The evaluation of neuraxial placement in the paired discectomy and control subjects is shown in Table 4. The time to place the epidural catheter did not differ between the discectomy and control subjects, median difference (95% CI) 0 minute (−1 to 2.5); P = 0.38. Although the epidural was placed at the first chosen interspace in 34 pairs of discectomy and control subjects, >1 interspace was attempted in 17% discectomy in comparison with 2% of the control subjects, difference (95% CI) 15% (2–26); P = 0.03. The estimated final interspace was also more cephalad in 8 pairs and more caudal in 3 pairs of the discectomy subjects compared to the controls. The skill level of the anesthesia providers who initiated and completed the neuraxial technique was not different between the discectomy and control subject. No epidural catheters were replaced for failed analgesia.
Hourly epidural bupivacaine consumption for maintenance of epidural labor analgesia was not different between parturients with lumbar discectomy surgery and those with no known lumbar spine pathology. In addition, there was no difference in the proportion of parturients who required an increase in bupivacaine concentration to treat breakthrough pain, nor were there any failures to initiate neuraxial analgesia or need to replace epidural catheters. These findings are consistent with those of Villevieille et al., who evaluated neuraxial labor analgesic efficacy and ease of initiation in parturients with a history of back surgery.8 None of the 16 parturients with a history of lumbar discectomy surgery experienced technical failures, but 1 patient experienced “ineffective analgesia.”8 None of the parturients who had discectomy surgery in this study who required a cesarean delivery experienced failure to convert epidural analgesia to anesthesia. This result is consistent with the findings of Hebl et al., who found no difference in efficacy of surgical anesthesia achieved by neuraxial techniques in those who had prior back surgery and those who did not, although the majority of patients had prior laminectomy surgery and only 9 had discectomy surgery.12
Most case series and prospective studies evaluating efficacy and ease of placement of neuraxial labor analgesia in parturients with prior spine surgery were in women with corrective surgery for scoliosis or decompressive laminectomies. Although the ultimate success of neuraxial placement was in the range of 85%–95%, the reported analgesic efficacy rates were only 50% to 60%.6–10,13,14 Possible reasons for difficult neuraxial initiation or ineffective analgesia in women with prior back surgery include limited back mobility, inflammation and scarring in the epidural space or surrounding nerves, and increased degenerative bone changes surrounding areas of injury or instrumentation.12,15,16 Differences in findings in previous studies in parturients with scoliosis repair and laminectomy, in comparison with our findings in patients with prior discectomy, likely reflect differences in the extent of surgical damage caused by multilevel instrumentation and bone removal or grafting, which alters the epidural space more than does isolated discectomy surgery.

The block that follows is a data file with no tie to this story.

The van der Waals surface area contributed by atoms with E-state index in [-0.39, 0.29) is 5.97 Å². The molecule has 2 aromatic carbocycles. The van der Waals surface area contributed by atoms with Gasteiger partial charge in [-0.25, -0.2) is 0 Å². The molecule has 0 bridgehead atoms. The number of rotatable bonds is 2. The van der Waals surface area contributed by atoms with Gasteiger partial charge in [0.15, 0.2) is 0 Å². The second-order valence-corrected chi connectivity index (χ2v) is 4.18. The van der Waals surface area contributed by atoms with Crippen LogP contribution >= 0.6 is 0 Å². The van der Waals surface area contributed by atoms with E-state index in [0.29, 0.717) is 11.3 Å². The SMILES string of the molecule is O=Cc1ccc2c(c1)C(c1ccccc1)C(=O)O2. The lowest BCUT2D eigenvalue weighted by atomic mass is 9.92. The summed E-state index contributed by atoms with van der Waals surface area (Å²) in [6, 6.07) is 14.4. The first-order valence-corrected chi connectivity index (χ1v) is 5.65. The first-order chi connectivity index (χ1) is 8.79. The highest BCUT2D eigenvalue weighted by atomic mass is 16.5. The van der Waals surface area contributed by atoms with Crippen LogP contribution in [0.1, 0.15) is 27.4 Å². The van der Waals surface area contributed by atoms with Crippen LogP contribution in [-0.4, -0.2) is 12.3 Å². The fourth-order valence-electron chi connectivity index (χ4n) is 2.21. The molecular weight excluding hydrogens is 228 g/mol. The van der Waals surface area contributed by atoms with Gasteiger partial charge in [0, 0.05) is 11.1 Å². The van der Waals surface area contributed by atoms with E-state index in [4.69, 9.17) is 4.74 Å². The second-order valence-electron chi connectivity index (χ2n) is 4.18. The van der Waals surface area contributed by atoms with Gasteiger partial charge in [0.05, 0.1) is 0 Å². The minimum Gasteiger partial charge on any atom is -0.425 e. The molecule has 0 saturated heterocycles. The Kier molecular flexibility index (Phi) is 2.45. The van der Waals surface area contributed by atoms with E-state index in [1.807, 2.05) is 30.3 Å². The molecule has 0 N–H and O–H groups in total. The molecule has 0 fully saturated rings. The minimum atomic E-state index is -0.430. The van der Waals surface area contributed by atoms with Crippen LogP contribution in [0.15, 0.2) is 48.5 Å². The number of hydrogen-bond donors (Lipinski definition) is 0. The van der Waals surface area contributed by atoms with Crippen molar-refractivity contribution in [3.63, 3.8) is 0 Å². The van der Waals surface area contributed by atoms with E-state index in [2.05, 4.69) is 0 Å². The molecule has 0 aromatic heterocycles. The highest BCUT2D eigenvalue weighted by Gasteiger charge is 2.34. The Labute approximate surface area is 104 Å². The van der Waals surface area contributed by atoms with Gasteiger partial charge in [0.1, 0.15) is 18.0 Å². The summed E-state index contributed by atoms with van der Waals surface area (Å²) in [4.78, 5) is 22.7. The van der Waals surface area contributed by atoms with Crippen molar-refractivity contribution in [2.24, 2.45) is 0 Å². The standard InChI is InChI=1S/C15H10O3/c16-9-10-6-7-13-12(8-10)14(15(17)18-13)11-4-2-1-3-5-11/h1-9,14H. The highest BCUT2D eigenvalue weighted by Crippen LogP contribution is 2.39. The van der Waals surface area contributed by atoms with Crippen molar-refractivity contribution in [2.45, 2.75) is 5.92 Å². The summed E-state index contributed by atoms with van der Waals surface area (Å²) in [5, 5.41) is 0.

Women in our discectomy group were slightly older than those in the control group. Eighty-six percent of lumbar disk herniations resolve spontaneously with conservative management and resolution is correlated with younger age; thus it is expected that women who require lumbar discectomy surgery would be older.17 Age has not been demonstrated to be an independent predictor of analgesia requirements in laboring women, and therefore it is unlikely that the age difference between our groups affected bupivacaine requirements.
The neuraxial procedure was performed at a more cephalad interspace in 8 parturients with prior discectomy than in the control subjects. The spinal cord normally terminates above the L2 vertebral body, and the majority of discectomy procedures are performed at L4/5 or L5/S1. Therefore, there is usually adequate space above the surgical site for lumbar epidural catheter placement. However, “blind” neuraxial techniques frequently result in use of a more cephalad interspace than is intended or predicted.18,19 Thus, the neuraxial technique is likely placed at closer proximity to the spinal cord in discectomy patients. It is not clear whether using an interspace cephalad to the surgical site is necessary, because Fredman et al. demonstrated successful “blind” epidural catheter placement in 17 of 20 patients at or near the level of prior discectomy surgery (confirmed via fluoroscopy) in patients receiving epidural steroid injections.20
The incidence of low back pain during pregnancy in women with a history of discectomy surgery is 76%, but is comparable to that of women with no history of back pathology.21,22 ”Failed back syndrome”—characterized by low back pain, radiculopathy, or both—occurs in 8.3% to 12% of patients after discectomy surgery, but the effects of pregnancy on this syndrome have not been studied.23–25 More severe pain and radiculopathy after spine surgery correlate with radiographic evidence of more extensive scarring and anatomical changes at the surgical site.15,16,26 Although 27% of the discectomy group had low back pain or radiculopathy and potentially more scarring or anatomical changes, this observational study was not sufficiently powered to assess differences in analgesic consumption in the subset of discectomy patients who had exacerbation of back pain from failed back syndrome or pregnancy.